I hesitate to recommend this one, but you would know very early on if the writing style worked for you, and it really worked for me. I loved the voice of the main character, a twenty something girl, with a boyfriend, trying to survive the 'troubles' in Northern Ireland in the 1970s. Very Irish stream of consciousness style, with no proper names ever used. It could have been annoying, but I got caught up with the style and her voice, and how she tried to manage living and the circular style of story-telling. 

Best Nonfiction (since I read so many nonfiction this year, I have broken this down a little more)
Best Nonfiction: science/history
A Force of Nature: The Frontier Genius of Ernest Rutherford by Richard Reeves
I really enjoyed this biography of the physics/chemistry famous scientist from the early 1900s.

Best Nonfiction: nature
Gathering Moss: A Natural and Cultural History of Mosses by Robin Wall Kimmerer
Best Nonfiction: memoir/autobiography
Troublemaker: Surviving Scientology and Hollywood by Leah Remini
If you've watched the TV show Scientology, you should try this book. I liked hearing more of Leah's experience; she's a hoot.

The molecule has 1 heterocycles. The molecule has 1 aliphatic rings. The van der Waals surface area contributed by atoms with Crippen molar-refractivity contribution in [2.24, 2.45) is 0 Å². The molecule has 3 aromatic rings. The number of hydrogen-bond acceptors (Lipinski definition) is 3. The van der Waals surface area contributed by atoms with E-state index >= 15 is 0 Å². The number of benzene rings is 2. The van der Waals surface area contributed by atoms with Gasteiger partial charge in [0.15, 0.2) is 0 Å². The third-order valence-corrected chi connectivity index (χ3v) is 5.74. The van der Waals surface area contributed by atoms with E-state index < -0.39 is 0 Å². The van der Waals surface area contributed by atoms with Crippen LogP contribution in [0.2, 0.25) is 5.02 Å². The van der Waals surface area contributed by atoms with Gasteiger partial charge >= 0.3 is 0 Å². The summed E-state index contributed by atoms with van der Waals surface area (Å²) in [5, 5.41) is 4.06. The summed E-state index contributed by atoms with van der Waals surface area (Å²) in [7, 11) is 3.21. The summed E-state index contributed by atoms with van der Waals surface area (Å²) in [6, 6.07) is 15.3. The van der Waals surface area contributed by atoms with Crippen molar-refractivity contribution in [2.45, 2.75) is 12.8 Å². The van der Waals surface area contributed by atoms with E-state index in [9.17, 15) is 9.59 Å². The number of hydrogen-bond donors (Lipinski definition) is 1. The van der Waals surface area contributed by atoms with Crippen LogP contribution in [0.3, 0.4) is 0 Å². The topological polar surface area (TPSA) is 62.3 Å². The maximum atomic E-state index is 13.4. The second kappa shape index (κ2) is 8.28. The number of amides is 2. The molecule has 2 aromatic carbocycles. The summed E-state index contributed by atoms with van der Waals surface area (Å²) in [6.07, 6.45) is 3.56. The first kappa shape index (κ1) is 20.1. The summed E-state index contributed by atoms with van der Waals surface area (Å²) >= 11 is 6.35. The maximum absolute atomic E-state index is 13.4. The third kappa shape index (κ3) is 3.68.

Best Nonfiction: true crime
Murder at McDonalds: Killers Next Door by Phonse Jessome
This was a local book, based on a murder in Cape Breton that was horrific over twenty years ago. 

A few books I loved by couldn't find a category for!
Nine Perfect Strangers by Liane Moriarty
Moriarty does great with large casts of how-are-they-related characters that have lots of twists and come together at the end

Where the Crawdads Sing by Delia Owens
This could have been best mystery, best nature book, best book about loneliness, best audiobook (Cassandra Campbell was a narrator), best heartbreaking book and best book to live up to its hype.  For all these reasons, it was one of my favourite books of the year.

Wednesday, December 18, 2019

VIRTUAL ADVENT TOUR: Nan's Frying Pan Cookies

Hello, and welcome again to the Virtual Advent Tour, hosted by sprite writes. Check her blog everyday for a new Advent post from all over the world.

When my children were quite young, every Christmas Eve, my mom and I would bundle them up and we would to to visit my paternal grandmother, whom we called Nan. She lived forty-five minutes away from us, an easy drive on a winter day. The great-grands called her Great Nan. Because she was a Great Nan, and the name was perfect.

We would be taking some presents up to her, and she would have a little lunch for us as well. She had presents for all her great-grandchildren, numbering around 21. As we entered the house, heads bumping on the wind chime as we passed into the dining room (a little noise to let her know someone had arrived) and the children would run to the candy dish. 

The famous china candy dish, always kept full of little treats. I remember not wanting my kids to gorge themselves on the candy and nuts (all choking hazards!) and worrying that they would break the china. But I couldn't be the only one to move the candy dish, so, just like when I was young, treats and candy and sweets were a part of a visit to Nan's.